Climate variability manifests visibly through the increased frequency and severity of  weather-related disasters.  Since the Millennium, disasters have affected at least a third of Africa’s 1.3 billion people.  All 54 nations are impacted with Kenya, Mozambique, Nigeria, Ethiopia, Somalia, and South Africa suffering most. Floods are the commonest catastrophe (64% ) but droughts are deadliest (46% of deaths). Other disasters due to heat waves and bush fires are increasing. 38 coastal countries face rising sea levels,  inundations of densely populated cities, and ferocious cyclones. 

Impact on food security is critical.  Land productivity is compromised by bio-diversity decline, soil degradation, and locust plagues. Cereal yields are projected to fall  by 13% in West and Central Africa, 11% in North Africa, and 8% in East and Southern Africa. Hunger is on the rise; the 250 million under-nourished in Sub Saharan Africa, represent an increase of 45% since 2012.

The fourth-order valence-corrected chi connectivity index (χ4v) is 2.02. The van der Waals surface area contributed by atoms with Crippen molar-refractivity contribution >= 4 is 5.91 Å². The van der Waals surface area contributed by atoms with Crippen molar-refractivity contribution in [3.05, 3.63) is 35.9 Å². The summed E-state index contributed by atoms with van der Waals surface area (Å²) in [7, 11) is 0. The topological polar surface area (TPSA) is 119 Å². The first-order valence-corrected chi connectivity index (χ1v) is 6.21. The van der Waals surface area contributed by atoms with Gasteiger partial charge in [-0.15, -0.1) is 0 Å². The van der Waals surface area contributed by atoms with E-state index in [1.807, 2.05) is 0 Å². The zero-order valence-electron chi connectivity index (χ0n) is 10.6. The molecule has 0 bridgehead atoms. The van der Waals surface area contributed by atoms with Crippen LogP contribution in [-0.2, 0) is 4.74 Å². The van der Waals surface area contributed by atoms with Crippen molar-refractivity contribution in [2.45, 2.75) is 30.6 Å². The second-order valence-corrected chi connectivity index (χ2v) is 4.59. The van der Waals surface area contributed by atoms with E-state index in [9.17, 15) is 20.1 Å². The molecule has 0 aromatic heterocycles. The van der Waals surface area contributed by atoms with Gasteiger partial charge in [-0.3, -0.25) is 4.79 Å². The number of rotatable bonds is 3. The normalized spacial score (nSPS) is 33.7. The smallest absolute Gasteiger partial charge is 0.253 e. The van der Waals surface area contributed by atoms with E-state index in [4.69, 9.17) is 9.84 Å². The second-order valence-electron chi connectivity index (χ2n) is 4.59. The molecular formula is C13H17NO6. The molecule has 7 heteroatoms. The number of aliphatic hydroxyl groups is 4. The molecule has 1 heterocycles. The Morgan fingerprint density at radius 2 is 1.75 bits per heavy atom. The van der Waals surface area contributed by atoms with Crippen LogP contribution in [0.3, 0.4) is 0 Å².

Equally stark are health impacts. Biting insects love higher temperatures and rainfall,  allowing vector-borne dengue fever, malaria and yellow fever to flourish.   Also increased is epidemic risk from the viral successors to HIV/AIDS and Ebola, consequent to greater animal-human interactions due to ecological changes. 

Most vulnerable are elders, children, and those with underlying conditions. Higher temperatures dehydrate and affect kidney function. Further effects from air pollution,  worsen heart and lung conditions. There are other impacts on skin cancers and allergies, and  increased mental illness. Greater pregnancy complications are expected – worrisome in a continent that still has high mother and child mortality. Currently 30% of healthy African life-years are lost from non-communicable diseases;  this will inevitably rise.